After the first round of presidential election voting in April, two candidates remained: Norbert Hofer of the right-wing Freedom Party of Austria (FPO), and Alexander van der Bellen, former longtime Green party leader who renounced his affiliation before running for president.
The election marks the first time in 70 years that an Austrian President will belong to neither the Social Democratic nor the Austrian People's Party. It is also the longest election process in Austria's postwar history.
In April, Hofer received 35 percent of the vote and van der Bellen won 22 percent, sending them head-to-head in the second round, held in May. On May 22 Hofer was narrowly beaten by Van der Bellen, by just less than 31,000 votes.
However, Austria's Constitutional Court ruled that the result should be annulled and the election held again because some ballots had been handled improperly. Although there was no suggestion of fraud, the court heard that electoral staff had opened some postal votes prematurely, and stored them in the wrong place.
Repeat voting had been scheduled for October 3, but in September Austrian Interior Minister Wolfgang Sobotka announced that the vote was delayed until December because of faulty envelopes sent to postal voters. Sobotka said that the glue on the envelopes failed to seal the envelope after 25 minutes, rendering them unusable.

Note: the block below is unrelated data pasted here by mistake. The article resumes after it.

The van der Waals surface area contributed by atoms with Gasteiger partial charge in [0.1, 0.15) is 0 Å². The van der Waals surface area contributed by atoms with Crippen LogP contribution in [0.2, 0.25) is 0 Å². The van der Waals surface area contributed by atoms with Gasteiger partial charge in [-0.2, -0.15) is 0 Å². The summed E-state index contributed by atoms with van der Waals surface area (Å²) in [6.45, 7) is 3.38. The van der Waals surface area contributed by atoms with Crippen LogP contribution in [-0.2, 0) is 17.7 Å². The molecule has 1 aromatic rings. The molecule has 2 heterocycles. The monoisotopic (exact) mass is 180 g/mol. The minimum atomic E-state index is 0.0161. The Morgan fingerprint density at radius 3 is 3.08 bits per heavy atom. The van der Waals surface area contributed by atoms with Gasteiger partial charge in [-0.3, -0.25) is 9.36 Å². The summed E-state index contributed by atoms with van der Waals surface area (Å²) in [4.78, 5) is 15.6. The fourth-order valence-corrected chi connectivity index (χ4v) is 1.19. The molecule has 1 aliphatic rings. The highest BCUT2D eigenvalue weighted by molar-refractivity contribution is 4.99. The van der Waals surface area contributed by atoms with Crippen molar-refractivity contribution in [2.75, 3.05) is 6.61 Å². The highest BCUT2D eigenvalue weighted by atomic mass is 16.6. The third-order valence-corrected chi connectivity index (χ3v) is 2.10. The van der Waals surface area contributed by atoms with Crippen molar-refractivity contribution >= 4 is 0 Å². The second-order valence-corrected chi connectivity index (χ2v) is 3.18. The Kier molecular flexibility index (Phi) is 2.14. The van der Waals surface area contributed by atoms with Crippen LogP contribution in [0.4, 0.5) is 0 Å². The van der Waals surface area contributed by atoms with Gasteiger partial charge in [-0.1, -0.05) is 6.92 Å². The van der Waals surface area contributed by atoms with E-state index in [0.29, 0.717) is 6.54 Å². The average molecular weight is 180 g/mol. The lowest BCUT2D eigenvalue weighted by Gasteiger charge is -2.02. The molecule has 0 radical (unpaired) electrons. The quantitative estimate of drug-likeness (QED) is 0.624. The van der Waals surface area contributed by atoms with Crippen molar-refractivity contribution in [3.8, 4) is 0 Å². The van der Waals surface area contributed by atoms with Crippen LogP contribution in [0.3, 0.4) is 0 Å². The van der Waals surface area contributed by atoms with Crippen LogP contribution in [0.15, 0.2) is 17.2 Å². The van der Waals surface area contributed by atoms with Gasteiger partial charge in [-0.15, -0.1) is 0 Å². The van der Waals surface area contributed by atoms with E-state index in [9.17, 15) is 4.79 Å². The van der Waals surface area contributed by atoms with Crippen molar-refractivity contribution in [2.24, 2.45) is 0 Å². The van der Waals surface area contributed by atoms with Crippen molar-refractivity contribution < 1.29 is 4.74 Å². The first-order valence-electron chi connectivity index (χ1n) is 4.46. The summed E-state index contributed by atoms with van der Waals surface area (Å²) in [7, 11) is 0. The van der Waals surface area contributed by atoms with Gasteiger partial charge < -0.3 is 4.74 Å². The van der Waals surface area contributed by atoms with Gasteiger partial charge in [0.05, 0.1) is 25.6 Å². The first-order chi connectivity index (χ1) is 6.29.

Not only are these elections the longest in Austria's history, they are the most expensive. According to the Oesterreich 24 news portal, Van der Bellen has collected 7.1 million euros ($7.6 million) in campaign donations, and Hofer has raised 5.9 million euros ($6.3 million).
On Friday Austria's Krone newspaper reported that the protracted election saga appears to have caused public interest to wane. The Austrian authorities have received 20.2 percent fewer applications for postal votes for the December 4 elections, than for the second round which was held in May.
Austria is a parliamentary republic in which the federal Chancellor (currently SPD leader Christian Kern) has the most powerful position.
However, according to the Austrian constitution, which dates back to 1929, the President has the responsibility to appoint and dismiss the federal Chancellor and the government, and even has the right to issue emergency decrees when parliament has been dissolved.
So far Presidents of the post-war Republic of Austria have declined to exercise all the power afforded to them under the constitution, and a presidential emergency decree requires in practice a government proposal, and approval from parliament.